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If You Wash Your Poultry at Home Before Cooking, You NEED to Read This



If You Wash Your Poultry at Home Before Cooking, You NEED to Read This - WORLD OF BUZZ

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We know, the urge to be ‘hygienic’ (at least we hope) carries through many aspects of one’s life. And more often than not, you may have been eager to wash your meat, with the falsely conceived notion that in doing so, you would be removing bacteria and dirt before you got cooking.

While we do not mean to be the bearers of ill news, washing your meat does NOT actually “clean” your meat in any way. In fact, it is not recommended that you do so, according to the US Department of Agriculture.

Bacteria is not removed by merely splashing a lot of water and then rinsing it off, hence why we use soap to wash our hands and even shower. However, it is common sense that you cannot simply soap your meat prior to cooking, either.  

Stop ‘Washing’ Your Poultry! - WORLD OF BUZZ

Source: Youtube


As if promoting the growth and spread of bacteria is not bad enough, the real issue lies with what you spread by washing your poultry; campylobacter.

Campylobacter bacteria is a type of bacteria that is one of the most common causes of food poisoning in the world, and the highest cause in the United Kingdom.

Among the symptoms that could ail an individual include tummy pains, severe diarrhoea and vomiting. More extreme cases could even lead to irritable bowel syndrome and Guillain-Barre Syndrome (that affects your nerves).

However, one in every two chickens in your average supermarket carry the bacteria anyways…


So how to avoid getting food poisoning like that?!

Fret not, we have you covered with some simple steps that you could follow at home to limit the possibility of you getting food poisoning.

1. DO NOT wash your meat (DUH)

It probably does not get more obvious than this, given the spoiler of a headline we started with, but regardless, do not wash your poultry! It only takes a drop of water to splash beyond your sink to spread campylobacter. Worry less about eating ‘dirty’ food and know that the high temperatures needed to cook your food will kill them all.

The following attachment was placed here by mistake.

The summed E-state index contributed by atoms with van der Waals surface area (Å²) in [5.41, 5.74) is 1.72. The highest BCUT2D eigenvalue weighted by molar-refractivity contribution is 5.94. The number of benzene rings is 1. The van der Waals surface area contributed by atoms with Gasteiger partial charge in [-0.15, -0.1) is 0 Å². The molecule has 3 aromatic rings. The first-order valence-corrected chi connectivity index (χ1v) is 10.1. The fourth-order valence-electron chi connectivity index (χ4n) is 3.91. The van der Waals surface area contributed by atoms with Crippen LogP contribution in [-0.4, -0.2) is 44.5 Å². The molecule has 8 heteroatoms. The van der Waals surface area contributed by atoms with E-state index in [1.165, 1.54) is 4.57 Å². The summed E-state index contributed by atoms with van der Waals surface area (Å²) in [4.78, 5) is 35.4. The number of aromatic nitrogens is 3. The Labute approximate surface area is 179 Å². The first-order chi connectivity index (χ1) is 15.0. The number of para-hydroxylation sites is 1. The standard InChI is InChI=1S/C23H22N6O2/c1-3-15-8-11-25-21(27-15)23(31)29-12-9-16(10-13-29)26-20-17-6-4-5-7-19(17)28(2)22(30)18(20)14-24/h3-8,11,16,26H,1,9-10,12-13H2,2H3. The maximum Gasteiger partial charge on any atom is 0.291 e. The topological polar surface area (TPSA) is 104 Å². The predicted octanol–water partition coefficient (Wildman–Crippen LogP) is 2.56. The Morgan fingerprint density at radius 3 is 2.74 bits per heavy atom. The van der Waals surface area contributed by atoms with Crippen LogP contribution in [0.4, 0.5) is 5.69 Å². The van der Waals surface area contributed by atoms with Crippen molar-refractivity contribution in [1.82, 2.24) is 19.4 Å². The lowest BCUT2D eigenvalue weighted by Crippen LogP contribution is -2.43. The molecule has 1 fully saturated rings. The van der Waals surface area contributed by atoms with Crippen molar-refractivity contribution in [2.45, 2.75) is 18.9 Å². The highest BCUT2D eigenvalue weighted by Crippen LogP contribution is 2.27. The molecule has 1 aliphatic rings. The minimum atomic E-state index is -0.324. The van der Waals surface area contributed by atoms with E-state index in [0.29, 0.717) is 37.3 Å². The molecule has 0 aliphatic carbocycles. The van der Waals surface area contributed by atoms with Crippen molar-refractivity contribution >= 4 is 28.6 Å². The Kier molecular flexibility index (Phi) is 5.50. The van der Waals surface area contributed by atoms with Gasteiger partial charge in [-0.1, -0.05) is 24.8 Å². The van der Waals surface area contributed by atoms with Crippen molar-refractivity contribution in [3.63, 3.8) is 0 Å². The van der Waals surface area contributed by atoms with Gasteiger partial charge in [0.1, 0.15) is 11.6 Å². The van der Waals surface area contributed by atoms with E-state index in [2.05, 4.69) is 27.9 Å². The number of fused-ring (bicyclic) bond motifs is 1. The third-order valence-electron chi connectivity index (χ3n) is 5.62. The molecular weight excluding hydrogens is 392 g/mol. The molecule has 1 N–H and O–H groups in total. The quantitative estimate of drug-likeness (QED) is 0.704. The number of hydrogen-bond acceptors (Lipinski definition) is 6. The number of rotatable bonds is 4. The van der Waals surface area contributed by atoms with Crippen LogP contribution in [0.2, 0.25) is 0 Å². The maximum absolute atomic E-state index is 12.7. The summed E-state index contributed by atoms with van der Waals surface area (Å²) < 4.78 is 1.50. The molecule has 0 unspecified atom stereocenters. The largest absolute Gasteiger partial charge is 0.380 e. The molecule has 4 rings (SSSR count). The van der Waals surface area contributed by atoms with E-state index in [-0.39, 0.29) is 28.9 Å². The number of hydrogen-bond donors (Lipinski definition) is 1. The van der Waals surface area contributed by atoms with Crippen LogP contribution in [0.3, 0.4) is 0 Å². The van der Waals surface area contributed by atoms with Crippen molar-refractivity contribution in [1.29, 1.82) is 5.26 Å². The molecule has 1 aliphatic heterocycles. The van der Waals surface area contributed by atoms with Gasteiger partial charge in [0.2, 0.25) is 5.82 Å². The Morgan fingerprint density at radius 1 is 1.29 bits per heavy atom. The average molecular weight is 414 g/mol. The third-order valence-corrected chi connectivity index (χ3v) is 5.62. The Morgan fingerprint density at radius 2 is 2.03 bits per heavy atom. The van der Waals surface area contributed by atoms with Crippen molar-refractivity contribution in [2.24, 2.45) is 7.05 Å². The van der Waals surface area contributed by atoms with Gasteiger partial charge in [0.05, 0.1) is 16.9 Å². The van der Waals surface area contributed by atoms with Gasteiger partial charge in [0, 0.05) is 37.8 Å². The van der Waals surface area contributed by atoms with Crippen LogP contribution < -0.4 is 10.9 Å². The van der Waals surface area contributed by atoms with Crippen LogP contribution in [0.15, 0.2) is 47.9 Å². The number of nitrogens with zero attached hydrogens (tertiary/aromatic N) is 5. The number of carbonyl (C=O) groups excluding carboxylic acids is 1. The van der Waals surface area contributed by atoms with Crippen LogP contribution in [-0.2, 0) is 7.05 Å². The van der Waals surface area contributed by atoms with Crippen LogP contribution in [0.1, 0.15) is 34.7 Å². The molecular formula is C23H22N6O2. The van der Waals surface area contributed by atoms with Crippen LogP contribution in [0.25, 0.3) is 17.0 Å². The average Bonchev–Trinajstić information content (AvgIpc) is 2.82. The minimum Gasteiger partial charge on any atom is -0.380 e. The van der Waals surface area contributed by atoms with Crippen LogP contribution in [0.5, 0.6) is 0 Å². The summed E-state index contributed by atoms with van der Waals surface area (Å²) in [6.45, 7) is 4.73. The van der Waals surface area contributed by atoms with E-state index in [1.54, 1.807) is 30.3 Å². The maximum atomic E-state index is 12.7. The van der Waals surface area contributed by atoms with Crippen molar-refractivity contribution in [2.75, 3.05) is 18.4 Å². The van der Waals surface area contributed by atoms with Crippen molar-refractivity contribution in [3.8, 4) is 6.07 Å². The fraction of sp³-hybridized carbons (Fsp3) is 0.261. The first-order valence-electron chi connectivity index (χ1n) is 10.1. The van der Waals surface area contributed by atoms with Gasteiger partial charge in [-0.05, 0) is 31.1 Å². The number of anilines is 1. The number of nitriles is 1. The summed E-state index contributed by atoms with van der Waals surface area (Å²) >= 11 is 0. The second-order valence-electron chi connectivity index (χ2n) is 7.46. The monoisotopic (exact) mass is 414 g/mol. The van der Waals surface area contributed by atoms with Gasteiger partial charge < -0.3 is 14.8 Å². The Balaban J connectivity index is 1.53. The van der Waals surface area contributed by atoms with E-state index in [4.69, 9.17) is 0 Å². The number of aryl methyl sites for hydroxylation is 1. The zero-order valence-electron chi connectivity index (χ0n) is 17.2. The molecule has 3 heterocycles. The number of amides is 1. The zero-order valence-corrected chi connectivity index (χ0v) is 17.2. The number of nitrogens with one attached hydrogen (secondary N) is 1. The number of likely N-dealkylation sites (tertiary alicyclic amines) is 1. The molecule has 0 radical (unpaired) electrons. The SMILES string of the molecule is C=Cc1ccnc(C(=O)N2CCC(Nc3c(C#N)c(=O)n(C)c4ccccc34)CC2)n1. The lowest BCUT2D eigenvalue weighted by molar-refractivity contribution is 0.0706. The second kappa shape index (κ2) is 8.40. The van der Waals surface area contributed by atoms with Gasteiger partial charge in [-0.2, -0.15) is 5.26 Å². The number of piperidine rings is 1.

2. Cover raw meat in the fridge

Keep raw meat in the designated trays of the fridge (there should be a label in your fridge that indicates this) and covered at all times to avoid contaminating other foods.


3. Wash ANYTHING that comes into contact with raw meats

Naturally, with the pesky spreading of campylobacter, anything used to handle raw meat (your hands, that bowl, the knife and your chopping board too) need to be properly cleaned to eliminate the bacteria. Always use soap and warm water post handling of raw meat.


4. Cook through completely

Source: Eemax

Chicken especially, needs to be cooked 100%. Make sure there are no pink areas left and that the juices run clear. Chicken is cooked when it reaches an internal temperature of 165 Degrees Fahrenheit (about 75 Degrees Celcius).

And there you have it! Those are some quick guidelines to help prevent yourself, family and friends from food poisoning the next time you are in the kitchen with some chicken. Happy cooking!


Also Read: Love Salmon Sashimi? Here Are 4 Simple Ways To Know If It is Actually Fresh or Not

Stop ‘Washing’ Your Poultry! - WORLD OF BUZZ 4

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